Housing slump will prolong recession, IMF warns
The history of housing market cycles has shown that when economic contractions are coupled with housing price corrections then recessions are prolonged and painful, the International Monetary Fund warned Wednesday.
After a steady upward climb over the past decade, home prices are now plummeting in several advanced economies, which is not surprising as they were largely over valued, reported dpa.
"Roller-coaster rides in the housing markets can be fairly long. When the roller-coaster is going up, that takes as long as six years and house prices go up 45 per cent," said Prakash Loungani, advisor in IMF's Research Department.
"When it starts its descent, that process can take as long as four years and prices fall about 25 per cent ... the US housing market correction, which began in 2005 is pretty far along, using history as a guide."
Lougani said the housing market roller-coaster is descending in virtually every major advanced economy - all across Europe, Canada, Australia, New Zealand - with prices dropping 5 to 15 per cent this year alone.
At the centre of the global financial meltdown is the US housing market downturn, which the IMF called "unprecedented since the Great Depression" of the 1930s.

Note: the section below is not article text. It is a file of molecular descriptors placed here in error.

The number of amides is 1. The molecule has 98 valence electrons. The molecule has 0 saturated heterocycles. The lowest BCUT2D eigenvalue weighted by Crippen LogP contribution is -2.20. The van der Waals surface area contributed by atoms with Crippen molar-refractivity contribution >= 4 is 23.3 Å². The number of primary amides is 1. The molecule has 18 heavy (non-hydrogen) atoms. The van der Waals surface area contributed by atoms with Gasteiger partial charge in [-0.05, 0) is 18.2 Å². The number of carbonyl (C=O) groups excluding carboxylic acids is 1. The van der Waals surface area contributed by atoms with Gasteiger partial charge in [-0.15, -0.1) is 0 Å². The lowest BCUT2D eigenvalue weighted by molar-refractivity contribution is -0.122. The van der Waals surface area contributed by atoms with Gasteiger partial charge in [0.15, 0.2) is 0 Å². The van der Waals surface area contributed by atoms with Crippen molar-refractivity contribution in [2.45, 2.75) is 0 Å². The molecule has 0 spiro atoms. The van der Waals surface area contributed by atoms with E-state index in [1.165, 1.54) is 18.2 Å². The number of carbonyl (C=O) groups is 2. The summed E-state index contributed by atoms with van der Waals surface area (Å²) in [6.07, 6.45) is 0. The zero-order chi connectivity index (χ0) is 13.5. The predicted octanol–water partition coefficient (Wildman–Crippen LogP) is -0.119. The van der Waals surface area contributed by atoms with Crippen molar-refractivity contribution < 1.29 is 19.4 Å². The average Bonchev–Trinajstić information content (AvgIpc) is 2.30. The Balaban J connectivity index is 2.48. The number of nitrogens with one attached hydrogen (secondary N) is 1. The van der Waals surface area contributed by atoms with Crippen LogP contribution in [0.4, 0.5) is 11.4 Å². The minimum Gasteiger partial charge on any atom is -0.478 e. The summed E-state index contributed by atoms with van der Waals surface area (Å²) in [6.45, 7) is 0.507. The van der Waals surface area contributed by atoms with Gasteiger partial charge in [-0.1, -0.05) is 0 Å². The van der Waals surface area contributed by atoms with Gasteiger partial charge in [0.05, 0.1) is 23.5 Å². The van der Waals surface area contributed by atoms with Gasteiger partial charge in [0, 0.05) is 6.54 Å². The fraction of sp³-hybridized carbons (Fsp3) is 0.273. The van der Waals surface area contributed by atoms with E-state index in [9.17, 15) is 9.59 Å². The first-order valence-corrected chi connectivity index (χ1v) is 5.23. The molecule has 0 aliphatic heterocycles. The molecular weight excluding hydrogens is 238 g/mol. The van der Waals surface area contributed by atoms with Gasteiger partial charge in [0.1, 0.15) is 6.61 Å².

The plunge in US housing prices, which has sparked a record number of home foreclosures that have decimated the value of banks' mortgage-related assets, will not reach bottom until 2009. One major segment of the housing market, the subprime market, has virtually disappeared.
"An average recession lasts about a year. But when it coincides with the housing corrections you have to add on three months. So recessions are going to be longer and they're going to be much more painful," Loungani said.
The coincidence of a recession and a housing slump leads to increased unemployment. Again citing the example of the US, he explained that in a recession, unemployment tends to go up about 2 per cent. But when there is a simultaneous housing correction, then unemployment is doubled.
The IMF warned that property bubbles similar to the one in the US were playing out in a number of European countries and Australia.
Britain and Spain were two of those most severely impacted, which along with Ireland and Australia had experienced "unexplained" 20 to 30 per cent increases in property prices over the last decade.
IMF researchers calculated the "house price gap" or the difference between the price gains and "fundamental" factors such as growth in per capita disposable income, interest rates, working age population, and credit and equity prices.
The countries that had the largest "house price gaps" were Australia, Ireland and Britain (20 to 30 per cent higher), followed by France, Italy, the Netherlands and Spain (10 to 20 per cent).
The gap estimated for the US was 7 per cent, smaller than for other countries because the correction started taking place 18 months earlier. dpa ar pw
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